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May 4, 2010
Poet Laureate Kay Ryan’s Farewell Reading at Library of Congress on May 20
U. S. Poet Laureate Kay Ryan—who has been called poetry’s rock star because of her popularity—will conclude the Library of Congress spring literary season and her second and final term as Poet Laureate on May 20.
Ryan will give a reading at 7 p.m. on Thursday, May 20, in the Coolidge Auditorium on the ground level of the Thomas Jefferson Building, 10 First St. S.E., Washington, D.C. The event is free and open to the public; no tickets or reservations are needed. A book-signing will follow the reading.
As guests enter the Coolidge Auditorium, they will hear recordings of late, great poets who have previously read in the historic, 500-seat auditorium during the past 70 years. The recordings are held in the collections of the Library’s Motion Picture, Broadcast and Recorded Sound Division.
Ryan will bid farewell to her Poet Laureate appointment with a reading from her newest volume of poetry "The Best of It: New and Selected Poems," published in March 2010.
During Ryan’s highly successful two-year tenure as the 16th Poet Laureate of the United States, she launched "Poetry for the Mind’s Joy," a project that focuses on the poetry being written by community college students. The Library of Congress sponsored the project, in conjunction with the Community College Humanities Association, which ran a poetry-writing contest for community college students. Winners were chosen locally by each participating campus. Random samplings of the winning poems are posted at www.loc.gov/poetry/mindsjoy/.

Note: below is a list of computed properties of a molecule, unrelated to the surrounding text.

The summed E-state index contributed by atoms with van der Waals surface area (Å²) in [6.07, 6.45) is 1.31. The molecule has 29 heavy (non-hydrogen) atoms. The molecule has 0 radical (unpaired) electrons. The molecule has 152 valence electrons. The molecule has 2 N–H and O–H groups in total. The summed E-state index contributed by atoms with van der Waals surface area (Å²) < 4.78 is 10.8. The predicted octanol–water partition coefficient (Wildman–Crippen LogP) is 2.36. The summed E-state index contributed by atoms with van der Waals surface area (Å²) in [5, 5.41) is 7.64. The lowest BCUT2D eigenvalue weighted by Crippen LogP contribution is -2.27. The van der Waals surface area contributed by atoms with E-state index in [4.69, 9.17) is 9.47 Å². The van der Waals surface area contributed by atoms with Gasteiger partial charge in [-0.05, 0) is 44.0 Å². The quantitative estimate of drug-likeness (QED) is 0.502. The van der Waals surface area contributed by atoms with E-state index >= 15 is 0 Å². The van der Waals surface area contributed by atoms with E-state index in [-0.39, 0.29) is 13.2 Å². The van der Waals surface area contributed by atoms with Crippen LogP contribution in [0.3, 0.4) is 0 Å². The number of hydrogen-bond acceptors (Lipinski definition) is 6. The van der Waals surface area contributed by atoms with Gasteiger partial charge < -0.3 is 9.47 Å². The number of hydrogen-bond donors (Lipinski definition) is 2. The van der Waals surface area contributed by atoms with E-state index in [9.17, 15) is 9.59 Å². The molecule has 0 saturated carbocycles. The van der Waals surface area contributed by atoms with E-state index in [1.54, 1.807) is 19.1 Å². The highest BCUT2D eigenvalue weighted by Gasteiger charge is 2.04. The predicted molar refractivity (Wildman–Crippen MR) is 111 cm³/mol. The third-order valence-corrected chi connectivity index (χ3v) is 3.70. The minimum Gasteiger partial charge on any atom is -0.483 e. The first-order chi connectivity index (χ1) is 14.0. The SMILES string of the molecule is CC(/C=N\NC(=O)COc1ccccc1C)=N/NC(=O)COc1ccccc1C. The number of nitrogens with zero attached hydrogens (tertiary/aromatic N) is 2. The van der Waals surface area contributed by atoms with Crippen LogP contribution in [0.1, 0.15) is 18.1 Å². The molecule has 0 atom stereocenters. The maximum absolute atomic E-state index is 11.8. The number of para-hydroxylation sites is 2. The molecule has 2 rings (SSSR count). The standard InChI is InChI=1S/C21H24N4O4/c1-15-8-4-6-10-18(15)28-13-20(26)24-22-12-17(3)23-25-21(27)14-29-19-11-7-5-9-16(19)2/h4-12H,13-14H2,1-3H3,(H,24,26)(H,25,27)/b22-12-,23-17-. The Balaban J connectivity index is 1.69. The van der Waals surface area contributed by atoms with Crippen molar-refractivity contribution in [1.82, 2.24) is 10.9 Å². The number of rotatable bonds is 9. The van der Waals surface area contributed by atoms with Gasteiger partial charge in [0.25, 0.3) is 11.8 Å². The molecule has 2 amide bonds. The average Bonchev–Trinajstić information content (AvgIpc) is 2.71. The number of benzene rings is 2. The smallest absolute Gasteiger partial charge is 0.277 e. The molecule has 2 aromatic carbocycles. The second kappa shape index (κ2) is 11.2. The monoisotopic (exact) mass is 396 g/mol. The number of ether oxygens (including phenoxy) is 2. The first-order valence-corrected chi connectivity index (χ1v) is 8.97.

Born and reared in California, Ryan taught remedial English part-time for 30 years at the College of Marin in Kentfield, Calif. She once thought about growing up to be a carpenter, or perhaps a stand-up comedian.
As a poet, Ryan has enriched the landscape of American poetry with her precise and often slyly humorous verse. Irish poet Eavan Boland, director of Stanford University’s Creative Writing Program, praised "the menace and meaning and music of a Kay Ryan poem," and hailed Ryan’s "really powerful signature effect—a dark and jeweled poetic practice."
Ryan’s many awards include the 2005 Gold Medal for Poetry from the San Francisco Commonwealth Club; the Ruth Lilly Poetry Prize from The Poetry Foundation in 2004; a Guggenheim fellowship the same year; and a National Endowment for the Arts fellowship as well as the Maurice English Poetry Award in 2001. This spring Ryan was the Mohr Visiting Poet at Stanford University.
Ryan has succeeded a long line of distinguished poets who served as Poet Laureate, including most recently Charles Simic, Donald Hall, Ted Kooser, Louise Glück, Billy Collins, Stanley Kunitz, Robert Pinsky, Robert Hass and Rita Dove.
The Poetry and Literature Center at the Library of Congress is the home of the Poet Laureate Consultant in Poetry, a position that has existed since 1937, after the late Archer M. Huntington endowed the Chair of Poetry at the Library. Since then, more than 40 of the nation’s most eminent poets have served as either Consultant in Poetry to the Library of Congress or, after passage of Public Law 99-194 in 1985, as Poet Laureate Consultant in Poetry. The Poet Laureate suggests authors to read in the literary series and plans other special literary events during the reading season. For more information, visit www.loc.gov/poetry/.
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